I found out she had passed away when I was in the midst of a case dinner. Counsel who had strived hard over the previous weeks enjoying the camaraderie of the Bar. It was so apt that I was at an event where Nicky would absolutely have been in her element. I am not suggesting that Nicky necessarily liked hanging out with barristers, but on such occasions she would absolutely be the life and soul of the party. Not by anything else other than being a teller of hilarious tales.
If you ever read a book by someone like Bill Bryson you sometimes wonder how so many interesting and funny things can happen to one person. At the Bar, that was Nicky. Things happened to her and around her that she forged into brilliantly told stories. Always told with a laugh sown through her words and eyes wide with mirth.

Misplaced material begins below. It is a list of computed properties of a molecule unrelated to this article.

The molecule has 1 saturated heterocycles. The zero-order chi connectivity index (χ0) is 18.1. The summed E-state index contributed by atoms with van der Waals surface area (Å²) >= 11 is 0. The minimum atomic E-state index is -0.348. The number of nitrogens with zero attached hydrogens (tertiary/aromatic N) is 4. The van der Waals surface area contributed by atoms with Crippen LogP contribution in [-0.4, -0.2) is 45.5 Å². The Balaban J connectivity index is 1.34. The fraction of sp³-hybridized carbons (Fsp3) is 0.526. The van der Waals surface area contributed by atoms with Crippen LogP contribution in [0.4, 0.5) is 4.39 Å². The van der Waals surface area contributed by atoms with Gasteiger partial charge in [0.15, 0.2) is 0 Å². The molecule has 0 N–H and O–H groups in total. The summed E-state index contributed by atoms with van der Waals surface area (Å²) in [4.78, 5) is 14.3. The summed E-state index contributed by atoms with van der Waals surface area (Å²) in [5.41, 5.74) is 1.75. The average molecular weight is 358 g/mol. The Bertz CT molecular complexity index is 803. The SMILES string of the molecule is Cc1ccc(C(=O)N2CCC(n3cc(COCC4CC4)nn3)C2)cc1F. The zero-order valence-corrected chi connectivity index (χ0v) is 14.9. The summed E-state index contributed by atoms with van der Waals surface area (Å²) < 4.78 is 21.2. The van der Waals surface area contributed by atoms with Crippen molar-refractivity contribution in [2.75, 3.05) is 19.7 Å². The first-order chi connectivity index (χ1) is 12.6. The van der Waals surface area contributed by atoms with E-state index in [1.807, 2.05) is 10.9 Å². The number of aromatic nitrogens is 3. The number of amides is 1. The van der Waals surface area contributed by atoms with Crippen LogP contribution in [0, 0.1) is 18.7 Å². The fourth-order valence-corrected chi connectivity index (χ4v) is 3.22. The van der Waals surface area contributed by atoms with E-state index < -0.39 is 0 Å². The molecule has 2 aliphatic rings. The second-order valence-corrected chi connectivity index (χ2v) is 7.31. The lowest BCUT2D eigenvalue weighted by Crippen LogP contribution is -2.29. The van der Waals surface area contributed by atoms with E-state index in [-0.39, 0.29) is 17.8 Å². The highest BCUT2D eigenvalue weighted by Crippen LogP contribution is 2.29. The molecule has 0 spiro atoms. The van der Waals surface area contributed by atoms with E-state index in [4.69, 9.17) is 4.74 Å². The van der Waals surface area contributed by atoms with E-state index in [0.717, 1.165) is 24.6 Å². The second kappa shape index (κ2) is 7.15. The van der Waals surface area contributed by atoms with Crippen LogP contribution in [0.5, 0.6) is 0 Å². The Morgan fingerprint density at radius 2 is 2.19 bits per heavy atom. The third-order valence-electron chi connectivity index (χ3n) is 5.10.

I will share one with you, one which is a circuit legend. One day, part heard in a trial, she wandered into court without her glasses on and saw the court clerk at the front of court. She asked the court clerk if the Judge was in the building yet. Except she asked it in a colourful way by enquiring “Is Rat Face in yet?”
“I am Rat Face”, came the reply. It wasn’t the clerk. It was the Judge who had wandered in to find something, still in shirt and tie rather than robes. These things happened to Nicky. And we loved listening to them.
In the days since her passing I have been sent or seen so many messages that refer to her presence in a robing room. She will be sorely missed by this Circuit and beyond. She will be missed by my chambers. I cannot quite believe that I am going to walk through the conference room corridor and not see the explosion in a photocopier paper tray that was Nicky sitting at a table, spinning a dozen different cases.